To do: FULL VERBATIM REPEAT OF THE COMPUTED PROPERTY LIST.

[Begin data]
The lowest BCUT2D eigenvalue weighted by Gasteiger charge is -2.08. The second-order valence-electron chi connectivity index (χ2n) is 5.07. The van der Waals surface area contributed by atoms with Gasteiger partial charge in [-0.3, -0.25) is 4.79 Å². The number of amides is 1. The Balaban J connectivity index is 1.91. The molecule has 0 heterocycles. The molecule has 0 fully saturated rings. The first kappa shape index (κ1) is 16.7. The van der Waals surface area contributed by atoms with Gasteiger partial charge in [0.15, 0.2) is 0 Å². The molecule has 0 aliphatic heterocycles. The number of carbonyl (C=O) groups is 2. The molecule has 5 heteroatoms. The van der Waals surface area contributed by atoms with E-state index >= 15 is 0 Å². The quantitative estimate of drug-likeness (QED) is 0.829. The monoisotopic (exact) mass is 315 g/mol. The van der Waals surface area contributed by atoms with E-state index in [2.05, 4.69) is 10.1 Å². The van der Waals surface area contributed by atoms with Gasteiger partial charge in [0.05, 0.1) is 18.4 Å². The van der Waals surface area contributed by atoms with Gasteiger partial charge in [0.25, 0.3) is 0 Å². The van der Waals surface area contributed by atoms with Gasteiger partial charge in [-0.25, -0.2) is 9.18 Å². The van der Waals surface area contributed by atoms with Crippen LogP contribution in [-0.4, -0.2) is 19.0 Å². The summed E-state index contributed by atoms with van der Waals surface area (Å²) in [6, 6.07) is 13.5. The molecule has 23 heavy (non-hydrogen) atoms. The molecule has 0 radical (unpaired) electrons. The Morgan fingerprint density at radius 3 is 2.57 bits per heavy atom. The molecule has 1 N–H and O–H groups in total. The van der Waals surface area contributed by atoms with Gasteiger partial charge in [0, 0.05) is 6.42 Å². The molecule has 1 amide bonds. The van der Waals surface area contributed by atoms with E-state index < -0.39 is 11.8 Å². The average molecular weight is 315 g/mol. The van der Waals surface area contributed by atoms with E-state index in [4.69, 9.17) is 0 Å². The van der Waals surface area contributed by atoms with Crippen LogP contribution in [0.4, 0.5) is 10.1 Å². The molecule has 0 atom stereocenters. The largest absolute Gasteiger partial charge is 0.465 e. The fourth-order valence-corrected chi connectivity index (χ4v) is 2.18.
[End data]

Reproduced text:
The lowest BCUT2D eigenvalue weighted by Gasteiger charge is -2.08. The second-order valence-electron chi connectivity index (χ2n) is 5.07. The van der Waals surface area contributed by atoms with Gasteiger partial charge in [-0.3, -0.25) is 4.79 Å². The number of amides is 1. The Balaban J connectivity index is 1.91. The molecule has 0 heterocycles. The molecule has 0 fully saturated rings. The first kappa shape index (κ1) is 16.7. The van der Waals surface area contributed by atoms with Gasteiger partial charge in [0.15, 0.2) is 0 Å². The molecule has 0 aliphatic heterocycles. The number of carbonyl (C=O) groups is 2. The molecule has 5 heteroatoms. The van der Waals surface area contributed by atoms with E-state index >= 15 is 0 Å². The quantitative estimate of drug-likeness (QED) is 0.829. The monoisotopic (exact) mass is 315 g/mol. The van der Waals surface area contributed by atoms with E-state index in [2.05, 4.69) is 10.1 Å². The van der Waals surface area contributed by atoms with Gasteiger partial charge in [0.05, 0.1) is 18.4 Å². The van der Waals surface area contributed by atoms with Gasteiger partial charge in [0.25, 0.3) is 0 Å². The van der Waals surface area contributed by atoms with Gasteiger partial charge in [-0.25, -0.2) is 9.18 Å². The van der Waals surface area contributed by atoms with Crippen LogP contribution in [-0.4, -0.2) is 19.0 Å². The summed E-state index contributed by atoms with van der Waals surface area (Å²) in [6, 6.07) is 13.5. The molecule has 23 heavy (non-hydrogen) atoms. The molecule has 0 radical (unpaired) electrons. The Morgan fingerprint density at radius 3 is 2.57 bits per heavy atom. The molecule has 1 N–H and O–H groups in total. The van der Waals surface area contributed by atoms with Gasteiger partial charge in [0, 0.05) is 6.42 Å². The molecule has 1 amide bonds. The van der Waals surface area contributed by atoms with E-state index < -0.39 is 11.8 Å². The average molecular weight is 315 g/mol. The van der Waals surface area contributed by atoms with E-state index in [4.69, 9.17) is 0 Å². The van der Waals surface area contributed by atoms with Crippen LogP contribution in [0.4, 0.5) is 10.1 Å². The molecule has 0 atom stereocenters. The largest absolute Gasteiger partial charge is 0.465 e. The fourth-order valence-corrected chi connectivity index (χ4v) is 2.18.